In addition to leadership roles with multiple civic and educational concerns, including The Magic House, City Academy and Harris-Stowe State University, Virgil served as a director and chairman of the Federal Reserve Bank of St. Louis and chair of the Consortium for Graduate Study in Management.
He has been recognized for his service to Washington University with numerous honors, including the William Greenleaf Eliot Society’s “Search” Award in 2001 and a Distinguished Alumni Award from Olin.
He and his wife, Gerry, received the school’s Dean’s Medal in 1996 and upon his retirement, friends and alumni established an endowed scholarship in the couple’s name. In 2004, friends established the Geraldine J. and Robert L. Virgil Professorship in Accounting and Management, which is held by Mahendra R. Gupta, Ph.D., Olin’s dean.
Waterston is internationally known for his pioneering contributions to the field of genomics. In the 1990s, while at Washington University, he, together with John Sulston, Ph.D., at the Sanger Centre in England, painstakingly unraveled the genetic code of the tiny, transparent worm C. elegans, marking the first time scientists had sequenced the complete DNA of any organism larger than a single cell.
The team’s success paved the way for the Human Genome Project, the deciphering of the 3 billion chemical units of DNA that contain the instructions for human life.
With his expertise in large-scale DNA sequencing, Waterston played a pivotal role in getting the ambitious project off the ground, and his laboratory, along with the Sanger Centre, contributed more than half of the data to delineate the human genetic code.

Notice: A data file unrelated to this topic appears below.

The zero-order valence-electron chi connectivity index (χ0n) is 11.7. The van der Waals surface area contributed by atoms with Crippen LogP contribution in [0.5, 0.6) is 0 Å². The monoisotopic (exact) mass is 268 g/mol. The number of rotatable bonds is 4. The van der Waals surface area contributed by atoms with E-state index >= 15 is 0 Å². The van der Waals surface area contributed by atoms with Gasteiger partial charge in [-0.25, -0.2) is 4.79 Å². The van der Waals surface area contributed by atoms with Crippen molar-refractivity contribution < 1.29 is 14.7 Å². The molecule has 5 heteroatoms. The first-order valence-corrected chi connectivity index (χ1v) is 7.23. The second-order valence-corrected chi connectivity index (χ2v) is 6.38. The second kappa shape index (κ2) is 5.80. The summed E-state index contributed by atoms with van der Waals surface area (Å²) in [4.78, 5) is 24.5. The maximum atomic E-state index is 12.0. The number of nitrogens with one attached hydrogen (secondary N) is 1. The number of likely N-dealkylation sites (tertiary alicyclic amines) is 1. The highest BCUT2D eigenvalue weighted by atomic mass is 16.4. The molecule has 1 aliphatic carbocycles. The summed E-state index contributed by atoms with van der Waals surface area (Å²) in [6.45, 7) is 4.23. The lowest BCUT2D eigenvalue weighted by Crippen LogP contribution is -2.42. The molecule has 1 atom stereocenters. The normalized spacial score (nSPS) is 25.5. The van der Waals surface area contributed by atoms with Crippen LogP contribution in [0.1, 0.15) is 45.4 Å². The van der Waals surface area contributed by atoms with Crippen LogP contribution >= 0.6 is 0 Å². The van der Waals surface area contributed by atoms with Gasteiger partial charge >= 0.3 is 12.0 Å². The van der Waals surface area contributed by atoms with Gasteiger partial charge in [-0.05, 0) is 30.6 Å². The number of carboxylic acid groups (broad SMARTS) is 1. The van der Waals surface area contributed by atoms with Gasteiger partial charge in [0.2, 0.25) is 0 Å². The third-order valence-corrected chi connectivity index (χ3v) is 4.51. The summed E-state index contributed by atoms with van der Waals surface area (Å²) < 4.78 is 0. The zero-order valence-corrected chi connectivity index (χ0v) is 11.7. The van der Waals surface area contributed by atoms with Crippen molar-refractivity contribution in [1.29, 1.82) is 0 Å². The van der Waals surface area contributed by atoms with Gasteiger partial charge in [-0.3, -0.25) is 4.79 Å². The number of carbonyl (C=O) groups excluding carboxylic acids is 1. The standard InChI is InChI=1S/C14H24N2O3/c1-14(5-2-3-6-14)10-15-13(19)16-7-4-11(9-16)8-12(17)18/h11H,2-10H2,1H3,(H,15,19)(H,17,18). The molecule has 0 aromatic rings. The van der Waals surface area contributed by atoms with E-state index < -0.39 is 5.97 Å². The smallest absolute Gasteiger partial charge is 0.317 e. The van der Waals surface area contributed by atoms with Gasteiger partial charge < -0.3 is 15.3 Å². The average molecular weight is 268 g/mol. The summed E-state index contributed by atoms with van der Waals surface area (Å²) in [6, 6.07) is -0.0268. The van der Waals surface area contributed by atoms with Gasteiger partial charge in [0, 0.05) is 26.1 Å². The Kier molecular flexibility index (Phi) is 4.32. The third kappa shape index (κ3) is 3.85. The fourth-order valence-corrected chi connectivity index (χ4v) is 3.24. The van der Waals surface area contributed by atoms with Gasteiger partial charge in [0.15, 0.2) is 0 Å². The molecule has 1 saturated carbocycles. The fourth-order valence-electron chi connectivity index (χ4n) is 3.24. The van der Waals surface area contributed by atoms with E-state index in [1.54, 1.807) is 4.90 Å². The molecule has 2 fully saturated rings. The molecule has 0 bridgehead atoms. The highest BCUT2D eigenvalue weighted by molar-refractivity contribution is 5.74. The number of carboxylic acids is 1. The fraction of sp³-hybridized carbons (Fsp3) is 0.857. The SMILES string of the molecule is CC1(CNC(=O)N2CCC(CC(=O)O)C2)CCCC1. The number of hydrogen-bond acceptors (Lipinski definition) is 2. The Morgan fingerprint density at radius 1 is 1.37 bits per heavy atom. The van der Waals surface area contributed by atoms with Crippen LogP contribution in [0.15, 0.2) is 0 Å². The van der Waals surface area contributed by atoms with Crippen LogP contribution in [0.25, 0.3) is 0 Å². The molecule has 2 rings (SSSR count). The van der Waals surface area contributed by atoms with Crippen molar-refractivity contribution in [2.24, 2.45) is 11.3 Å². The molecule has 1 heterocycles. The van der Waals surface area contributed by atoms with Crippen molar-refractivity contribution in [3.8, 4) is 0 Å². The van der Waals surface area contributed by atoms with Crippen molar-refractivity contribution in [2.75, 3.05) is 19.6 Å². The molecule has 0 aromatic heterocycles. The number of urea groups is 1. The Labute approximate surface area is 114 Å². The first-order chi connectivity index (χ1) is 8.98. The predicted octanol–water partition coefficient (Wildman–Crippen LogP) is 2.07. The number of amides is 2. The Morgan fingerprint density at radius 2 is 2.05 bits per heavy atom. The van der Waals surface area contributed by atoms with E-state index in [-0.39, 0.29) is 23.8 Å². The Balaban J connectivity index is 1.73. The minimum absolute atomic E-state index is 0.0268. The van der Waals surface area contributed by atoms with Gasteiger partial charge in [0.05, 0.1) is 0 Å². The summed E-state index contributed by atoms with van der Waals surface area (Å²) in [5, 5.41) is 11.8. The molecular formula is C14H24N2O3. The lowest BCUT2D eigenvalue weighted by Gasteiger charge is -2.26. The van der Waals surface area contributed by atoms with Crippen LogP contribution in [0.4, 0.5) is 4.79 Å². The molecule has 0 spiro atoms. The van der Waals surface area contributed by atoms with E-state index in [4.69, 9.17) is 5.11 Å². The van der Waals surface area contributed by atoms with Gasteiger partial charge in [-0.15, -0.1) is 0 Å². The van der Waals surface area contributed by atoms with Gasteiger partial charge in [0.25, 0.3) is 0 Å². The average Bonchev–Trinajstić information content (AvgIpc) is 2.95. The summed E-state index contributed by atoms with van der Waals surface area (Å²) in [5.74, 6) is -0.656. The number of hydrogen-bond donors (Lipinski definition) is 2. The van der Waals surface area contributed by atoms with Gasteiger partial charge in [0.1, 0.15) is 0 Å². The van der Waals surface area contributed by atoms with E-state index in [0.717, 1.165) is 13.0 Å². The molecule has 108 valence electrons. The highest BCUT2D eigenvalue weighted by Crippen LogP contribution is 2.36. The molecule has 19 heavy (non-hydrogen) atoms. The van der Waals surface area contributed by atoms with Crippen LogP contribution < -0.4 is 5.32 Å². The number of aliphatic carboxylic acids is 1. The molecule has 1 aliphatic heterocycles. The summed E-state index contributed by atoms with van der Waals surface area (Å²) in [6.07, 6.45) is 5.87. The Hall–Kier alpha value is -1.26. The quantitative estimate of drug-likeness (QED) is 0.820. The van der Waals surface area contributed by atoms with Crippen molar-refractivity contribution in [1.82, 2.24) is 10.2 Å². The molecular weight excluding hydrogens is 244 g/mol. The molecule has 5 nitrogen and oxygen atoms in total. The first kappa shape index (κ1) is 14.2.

They went on to generate the sequence of the laboratory mouse, the chimpanzee and other genomes.
A native of Detroit, Mich., Waterston earned a bachelor’s degree in engineering in 1965 from Princeton University and medical and doctoral degrees from the University of Chicago in 1972.
Waterston joined WUSTL’s School of Medicine faculty in 1976. He was named the James S. McDonnell Professor and chairman of the Department of Genetics and director of the Genome Sequencing Center in 1993.
In this capacity, he established WUSTL as a leader in large-scale genome sequencing, one that garnered a reputation for producing data at a significant rate and with a high degree of accuracy.
Watson, considered one of the world’s leading experts on cave archaeology and a pioneer in the fields of agricultural origins and ethnoarchaeology, has shaped the way archaeology is conducted.
During her distinguished 55-year career, Watson has done groundbreaking fieldwork on agricultural origins in both the Near East and North America.
She is credited with defining and pioneering ethnoarchaeology — the branch of archaeology that studies contemporary societies to aid understanding of archaeological remains left by ancient peoples.
Watson developed a technique for flotation of archaeological remains to create a new method of retrieving charred plant remains from sites studied. The plant evidence collected in this way has revolutionized understanding of the pattern and timing of plant domestication in many parts of the world.
She began her career excavating prehistoric sites in Iraq, Iran and Turkey, and then shifted her primary focus to North America, where her work has focused on artifacts left by prehistoric people who explored and mined Salts Cave, Kentucky, a portion of the world’s longest cave system in Mammoth Cave National Park.
Her work in Salts Cave was instrumental in defining pre-maize agriculture for the Woodland period of eastern North America.
In Watson’s more recent studies, she continues to focus on the subsistence, technology and economy of these early people.
Watson earned a master’s degree in 1956 and doctoral degree in 1959, both in anthropology, from the University of Chicago. She joined the WUSTL faculty in 1969 and twice served as chair of the Department of Anthropology.